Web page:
Engine of Lincoln's funeral train courteys upload.wikimedia.org.
The year 2015 marks the 150th anniversary of the assassination of President Abraham Lincoln at Ford's Theatre in Washington D.C. Grieving Americans filed through the rotunda at the Capitol to view the slain President's body lying in state. Then, Lincoln's body was placed on a train, along with the body of his young son Willie who had died of typhoid fever in 1862, and sent across the country to his home state.
To mark the occasion, one American has been given the task of rebuilding Lincoln's funeral car. A full-size replica of the funeral train will re-trace the original route. Historians know the train consisted of nine cars: a funeral car, an officers' car, a baggage car and six passenger cars. However, they can't agree on the colour of the cars since no colour photograph, lithograph or painting exists -- only black and white pictures.
Funeral train courtesy www.historycentral.com.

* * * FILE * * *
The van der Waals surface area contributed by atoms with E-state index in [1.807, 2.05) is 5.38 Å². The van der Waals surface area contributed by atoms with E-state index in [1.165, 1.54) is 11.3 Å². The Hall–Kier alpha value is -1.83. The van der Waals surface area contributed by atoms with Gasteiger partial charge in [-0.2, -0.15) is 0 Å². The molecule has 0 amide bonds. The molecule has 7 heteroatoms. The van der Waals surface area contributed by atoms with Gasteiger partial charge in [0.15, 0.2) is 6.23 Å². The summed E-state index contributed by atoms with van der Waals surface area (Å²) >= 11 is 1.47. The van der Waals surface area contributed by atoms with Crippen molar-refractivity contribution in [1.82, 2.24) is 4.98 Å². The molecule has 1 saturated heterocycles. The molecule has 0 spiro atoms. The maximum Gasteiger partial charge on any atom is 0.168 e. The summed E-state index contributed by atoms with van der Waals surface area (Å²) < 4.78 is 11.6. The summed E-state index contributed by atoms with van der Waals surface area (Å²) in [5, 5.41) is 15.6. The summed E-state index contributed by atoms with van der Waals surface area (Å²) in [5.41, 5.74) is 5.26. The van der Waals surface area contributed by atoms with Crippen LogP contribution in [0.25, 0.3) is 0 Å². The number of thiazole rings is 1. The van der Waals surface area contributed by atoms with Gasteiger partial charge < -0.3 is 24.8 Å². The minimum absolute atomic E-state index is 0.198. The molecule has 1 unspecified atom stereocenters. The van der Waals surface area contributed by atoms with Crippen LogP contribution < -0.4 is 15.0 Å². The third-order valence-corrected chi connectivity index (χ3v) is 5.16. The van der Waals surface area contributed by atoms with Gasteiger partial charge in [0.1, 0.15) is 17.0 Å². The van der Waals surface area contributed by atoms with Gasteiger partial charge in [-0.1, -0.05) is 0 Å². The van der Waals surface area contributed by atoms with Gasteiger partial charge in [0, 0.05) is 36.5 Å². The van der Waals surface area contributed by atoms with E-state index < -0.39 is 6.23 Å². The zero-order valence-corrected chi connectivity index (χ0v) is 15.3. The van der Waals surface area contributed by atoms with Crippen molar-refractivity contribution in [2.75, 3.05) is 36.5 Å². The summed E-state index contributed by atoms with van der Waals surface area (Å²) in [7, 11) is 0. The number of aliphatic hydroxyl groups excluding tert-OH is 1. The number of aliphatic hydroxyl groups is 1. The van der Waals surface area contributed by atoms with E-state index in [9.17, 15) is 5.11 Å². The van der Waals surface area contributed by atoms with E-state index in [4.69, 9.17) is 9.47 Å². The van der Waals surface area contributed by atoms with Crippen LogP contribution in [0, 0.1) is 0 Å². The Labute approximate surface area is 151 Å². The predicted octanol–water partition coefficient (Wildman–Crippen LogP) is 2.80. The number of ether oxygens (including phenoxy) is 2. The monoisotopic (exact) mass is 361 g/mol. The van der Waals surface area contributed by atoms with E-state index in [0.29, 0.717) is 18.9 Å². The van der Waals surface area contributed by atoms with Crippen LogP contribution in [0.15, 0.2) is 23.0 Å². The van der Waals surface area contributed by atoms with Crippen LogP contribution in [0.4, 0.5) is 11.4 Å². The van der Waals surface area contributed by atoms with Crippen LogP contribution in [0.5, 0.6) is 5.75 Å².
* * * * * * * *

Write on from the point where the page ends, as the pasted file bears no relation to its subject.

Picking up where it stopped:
Chemist Wayne Wesolowski searched through newspapers and other writing from the time period and came up with various colours: chocolate brown, claret and wine-coloured. Given there were no chocolate bars in the Civil War era, he assumed that chocolate brown referred to Dutch chocolate, a reddish brown.
The original car was sold at an auction after the Civil War, and was destroyed by fire in 1911. However, a Minnesota man inherited a window frame from the car, tracked down by Mr. Wesolowski. Studied under a microscope, it was determined that the original paint colour was a dark maroon, a disappointing discovery to Wesolowski who had painted his small model red. Now that the mystery is solved, the replica car can be painted.
It won't be long now before the new train winds its way through Maryland, rolls up and down the hills of Pennsylvania, crosses New Jersey, dips through New York States Hudson Valley, hugs the south shore of Ohio's Lake Erie, crosses the rolling farmland of Northern Indiana and steams to a stop in Illinois. Just listen for its whistle.
Funeral train route from April to May 1865 courtesy www.rogerjnorton.com.
For more information on the 2015 Funeral Train, visit www.the2015lincolnfuneraltrain.com/.